In order to recall information, you need to encode what you are studying into long-term memory. One of the most effective encoding techniques is known as elaborative rehearsal. An example of this technique would be to read the definition of a key term, study the definition of that term and then read a more detailed description of what that term means. After repeating this process a few times, you’ll probably notice that recalling the information is much easier.
6. Visualize concepts to improve memory and recall.
Many people benefit greatly from visualizing the information they study. Pay attention to the photographs, charts, and other graphics in your textbooks. If you do not have visual cues to help, try creating your own. Draw charts or figures in the margins of your notes or use highlighters or pens in different colors to group related ideas in your written study materials.
7. Relate new information to things you already know.
When you are studying unfamiliar material, take the time to think about how this information relates to things that you already know. By establishing relationships between new ideas and previously existing memories, you can dramatically increase the likelihood of recalling the recently learned information.
This can also work with daily tasks like trying to remember where you lef
8. Teach new concepts to another person.
Research suggests that reading materials out loud significantly improves memory of the material. Educators and psychologists have also discovered that having students actually teach new concepts to others enhances understanding and recall. You can use this approach in your own studies by teaching new concepts and information to a friend or study partner.
9. Pay extra attention to difficult information.
Have you ever noticed how it’s sometimes easier to remember information at the beginning or end of a chapter? Researchers have found that the order of information can play a role in recall, which is known as the serial position effect.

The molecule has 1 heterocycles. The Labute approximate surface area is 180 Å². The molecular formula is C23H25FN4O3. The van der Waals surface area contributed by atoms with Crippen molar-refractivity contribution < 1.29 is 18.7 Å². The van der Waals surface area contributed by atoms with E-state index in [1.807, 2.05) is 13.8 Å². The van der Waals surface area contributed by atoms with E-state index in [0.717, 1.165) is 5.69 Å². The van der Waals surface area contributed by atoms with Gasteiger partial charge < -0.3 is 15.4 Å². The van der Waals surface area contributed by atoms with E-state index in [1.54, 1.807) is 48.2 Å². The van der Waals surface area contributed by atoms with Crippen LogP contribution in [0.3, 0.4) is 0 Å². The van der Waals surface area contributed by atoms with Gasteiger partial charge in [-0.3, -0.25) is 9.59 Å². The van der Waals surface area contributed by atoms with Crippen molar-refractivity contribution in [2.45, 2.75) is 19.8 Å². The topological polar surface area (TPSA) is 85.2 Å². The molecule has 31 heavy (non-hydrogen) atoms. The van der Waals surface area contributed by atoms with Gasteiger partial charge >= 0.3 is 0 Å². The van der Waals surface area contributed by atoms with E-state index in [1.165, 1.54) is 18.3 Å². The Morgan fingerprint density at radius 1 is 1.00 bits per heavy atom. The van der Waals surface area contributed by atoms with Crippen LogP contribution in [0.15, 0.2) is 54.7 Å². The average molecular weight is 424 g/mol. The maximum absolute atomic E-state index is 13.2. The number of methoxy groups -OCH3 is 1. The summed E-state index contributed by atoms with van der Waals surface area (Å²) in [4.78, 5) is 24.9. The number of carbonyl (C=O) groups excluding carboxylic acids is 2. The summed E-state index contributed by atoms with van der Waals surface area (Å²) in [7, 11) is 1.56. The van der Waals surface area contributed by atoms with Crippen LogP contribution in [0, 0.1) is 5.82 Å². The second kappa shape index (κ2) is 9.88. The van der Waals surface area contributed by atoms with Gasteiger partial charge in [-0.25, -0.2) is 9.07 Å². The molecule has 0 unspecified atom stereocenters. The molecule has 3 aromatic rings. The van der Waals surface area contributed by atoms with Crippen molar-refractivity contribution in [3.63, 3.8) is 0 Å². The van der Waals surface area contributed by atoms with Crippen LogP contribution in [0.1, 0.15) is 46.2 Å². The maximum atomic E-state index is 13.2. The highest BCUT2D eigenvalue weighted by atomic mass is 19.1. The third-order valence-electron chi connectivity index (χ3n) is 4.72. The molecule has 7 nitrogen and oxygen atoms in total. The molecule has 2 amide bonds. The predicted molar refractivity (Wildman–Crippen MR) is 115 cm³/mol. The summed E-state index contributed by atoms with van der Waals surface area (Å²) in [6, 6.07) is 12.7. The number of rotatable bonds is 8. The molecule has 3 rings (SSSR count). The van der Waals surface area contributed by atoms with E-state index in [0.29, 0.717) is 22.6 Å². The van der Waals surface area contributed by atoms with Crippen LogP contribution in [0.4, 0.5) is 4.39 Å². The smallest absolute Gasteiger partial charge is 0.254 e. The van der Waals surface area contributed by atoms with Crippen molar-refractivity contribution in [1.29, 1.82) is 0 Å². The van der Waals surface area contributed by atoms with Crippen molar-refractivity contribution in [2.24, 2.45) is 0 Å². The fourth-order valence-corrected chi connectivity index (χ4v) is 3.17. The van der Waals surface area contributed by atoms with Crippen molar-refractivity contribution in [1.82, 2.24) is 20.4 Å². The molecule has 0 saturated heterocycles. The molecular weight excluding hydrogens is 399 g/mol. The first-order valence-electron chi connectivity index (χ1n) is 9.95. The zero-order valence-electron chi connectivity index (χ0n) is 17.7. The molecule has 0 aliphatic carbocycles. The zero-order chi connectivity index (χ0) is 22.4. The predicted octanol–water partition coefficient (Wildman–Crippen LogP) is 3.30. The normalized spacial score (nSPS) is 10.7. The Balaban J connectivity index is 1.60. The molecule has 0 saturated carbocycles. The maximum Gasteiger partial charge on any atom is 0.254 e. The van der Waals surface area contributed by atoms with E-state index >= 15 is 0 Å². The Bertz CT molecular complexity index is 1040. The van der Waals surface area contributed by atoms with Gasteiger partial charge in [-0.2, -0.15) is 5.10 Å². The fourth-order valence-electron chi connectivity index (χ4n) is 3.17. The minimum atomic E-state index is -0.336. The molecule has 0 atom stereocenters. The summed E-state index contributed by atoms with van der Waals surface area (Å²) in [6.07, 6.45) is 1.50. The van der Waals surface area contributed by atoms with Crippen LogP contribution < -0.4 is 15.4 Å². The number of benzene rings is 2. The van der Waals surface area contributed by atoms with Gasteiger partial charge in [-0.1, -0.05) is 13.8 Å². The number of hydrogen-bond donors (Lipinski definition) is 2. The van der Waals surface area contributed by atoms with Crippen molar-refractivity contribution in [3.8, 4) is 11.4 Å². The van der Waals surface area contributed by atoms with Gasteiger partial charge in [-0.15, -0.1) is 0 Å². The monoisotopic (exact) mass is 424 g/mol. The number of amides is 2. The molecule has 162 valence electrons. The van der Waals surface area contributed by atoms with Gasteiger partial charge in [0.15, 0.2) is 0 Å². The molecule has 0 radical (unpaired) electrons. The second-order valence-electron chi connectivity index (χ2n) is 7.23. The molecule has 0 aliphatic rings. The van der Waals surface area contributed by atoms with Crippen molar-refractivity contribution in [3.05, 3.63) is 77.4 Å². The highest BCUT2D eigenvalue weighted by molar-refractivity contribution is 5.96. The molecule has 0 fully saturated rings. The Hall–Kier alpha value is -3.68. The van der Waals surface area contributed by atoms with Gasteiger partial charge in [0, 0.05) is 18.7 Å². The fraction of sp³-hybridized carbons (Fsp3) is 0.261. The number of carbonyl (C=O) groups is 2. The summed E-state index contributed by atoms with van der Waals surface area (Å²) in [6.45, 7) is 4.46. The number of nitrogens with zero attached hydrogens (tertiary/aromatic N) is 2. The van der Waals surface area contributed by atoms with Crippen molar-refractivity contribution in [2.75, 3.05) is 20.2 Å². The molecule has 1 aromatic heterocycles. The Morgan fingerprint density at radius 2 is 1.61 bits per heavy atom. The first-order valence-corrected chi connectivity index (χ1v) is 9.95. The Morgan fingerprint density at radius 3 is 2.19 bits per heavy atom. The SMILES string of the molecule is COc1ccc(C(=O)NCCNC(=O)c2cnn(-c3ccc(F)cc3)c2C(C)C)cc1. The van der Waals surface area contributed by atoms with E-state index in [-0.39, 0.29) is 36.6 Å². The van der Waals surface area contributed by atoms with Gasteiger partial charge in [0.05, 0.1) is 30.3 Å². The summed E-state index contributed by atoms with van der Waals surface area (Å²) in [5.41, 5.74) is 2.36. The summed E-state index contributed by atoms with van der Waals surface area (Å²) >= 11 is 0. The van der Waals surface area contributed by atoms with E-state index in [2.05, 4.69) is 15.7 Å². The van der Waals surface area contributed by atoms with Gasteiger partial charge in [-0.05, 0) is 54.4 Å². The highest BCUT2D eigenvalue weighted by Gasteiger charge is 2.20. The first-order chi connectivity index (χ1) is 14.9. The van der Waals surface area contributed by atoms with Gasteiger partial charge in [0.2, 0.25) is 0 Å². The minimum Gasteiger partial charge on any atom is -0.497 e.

While recalling middle information can be difficult, you can overcome this problem by spending extra time rehearsing this information. Another strategy is to try restructuring what you have learned so it will be easier to remember. When you come across an especially difficult concept, devote some extra time to memorizing the information.
10. Vary your study routine.
Another great way to increase your recall is to occasionally change your study routine. If you are accustomed to studying in one specific location, try moving to a different spot during your next study session. If you study in the evening, try spending a few minutes each morning reviewing the information you studied the previous night. By adding an element of novelty to your study sessions, you can increase the effectiveness of your efforts and significantly improve your long-term recall.
11. Get some sleep.
Researchers have long known that sleep is important for memory and learning. Some recent research has shown that taking a nap after you learn something new can actually help you learn faster and remember better.
One study actually found that sleeping after learning something new actually leads to physical changes in the brain. Sleep deprived mice experienced less dendtritic growth following a learning task than well-rested mice.